It had been a while since I’d last read Adrienne Wilder, and as I was reading the 3 parts of Sicarii, I wondered why that was. This was an unexpected find on Amazon. Three parts that were released together with a dark tone and characters that were enigmatic, particularly Marcel. Three men’s lives, and a number more, entwine after the death of an uncle of one of the MCs, Ben, who had a secret life that he knew nothing of. It features strong writing, characters with intense backstories or contemporary ones that are unfolding. Bloody and raw, Sicarri is excellent reading. Blog Review
H.L. Day never lets me down with their storytelling. I didn’t realise Exposed was a futuristic dystopian story when I picked it up to read. I thought it was going to be contemporary. I mean, it says a survival story but we do that in modern times too. It didn’t matter, I became totally involved in the book. I loved the blurb, it gave me enough information to get me locked on, and I especially loved that cover. The MCs, Tate and X, are wonderful. Memorable. There is a stalkerish/obsessive storyline, and I certainly do love that, and there’s plenty of action. And that cover is X. Great reading. Blog Review
Gothic and ethereal and well written, Borderland is different to a lot of books in the genre. It’s a mixture of current and historical. It’s incredibly emotional, suspenseful, romantic, and hopeful as well. The characters are all three dimensional. I don’t believe this book has had the love it richly deserves. There are only 24 ratings on Goodreads. as I post this list. It’s also sitting at 4.88 rating average, and for good reason. I think this pair should write together again, and soon.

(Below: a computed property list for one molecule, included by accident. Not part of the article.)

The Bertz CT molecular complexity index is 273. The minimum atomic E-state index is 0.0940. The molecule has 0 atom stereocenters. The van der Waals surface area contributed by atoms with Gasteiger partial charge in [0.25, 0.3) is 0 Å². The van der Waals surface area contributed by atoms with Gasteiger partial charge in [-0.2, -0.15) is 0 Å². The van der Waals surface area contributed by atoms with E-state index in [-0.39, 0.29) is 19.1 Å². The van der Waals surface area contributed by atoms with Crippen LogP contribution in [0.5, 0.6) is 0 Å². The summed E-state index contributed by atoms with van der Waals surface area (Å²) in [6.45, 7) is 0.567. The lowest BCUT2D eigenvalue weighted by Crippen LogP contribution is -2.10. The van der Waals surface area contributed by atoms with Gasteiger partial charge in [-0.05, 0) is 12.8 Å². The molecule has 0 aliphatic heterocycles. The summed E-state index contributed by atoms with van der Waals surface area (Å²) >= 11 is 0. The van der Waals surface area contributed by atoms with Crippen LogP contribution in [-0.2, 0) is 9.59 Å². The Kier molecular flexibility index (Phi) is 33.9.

What a magical Christmas tale this is. Barbra Elsborg never fails to deliver something with snow and with heart and with love every Christmas season. What I thought would be light and fuzzy reading turned into something just that bit more, perfectly and magically hitting all my feels. Barbara Elsborg always delivers the humour but this had more. Scrooge meets current day. Hope and love win. And Maric and Phin, one interesting start, make an absolutely delightful pair.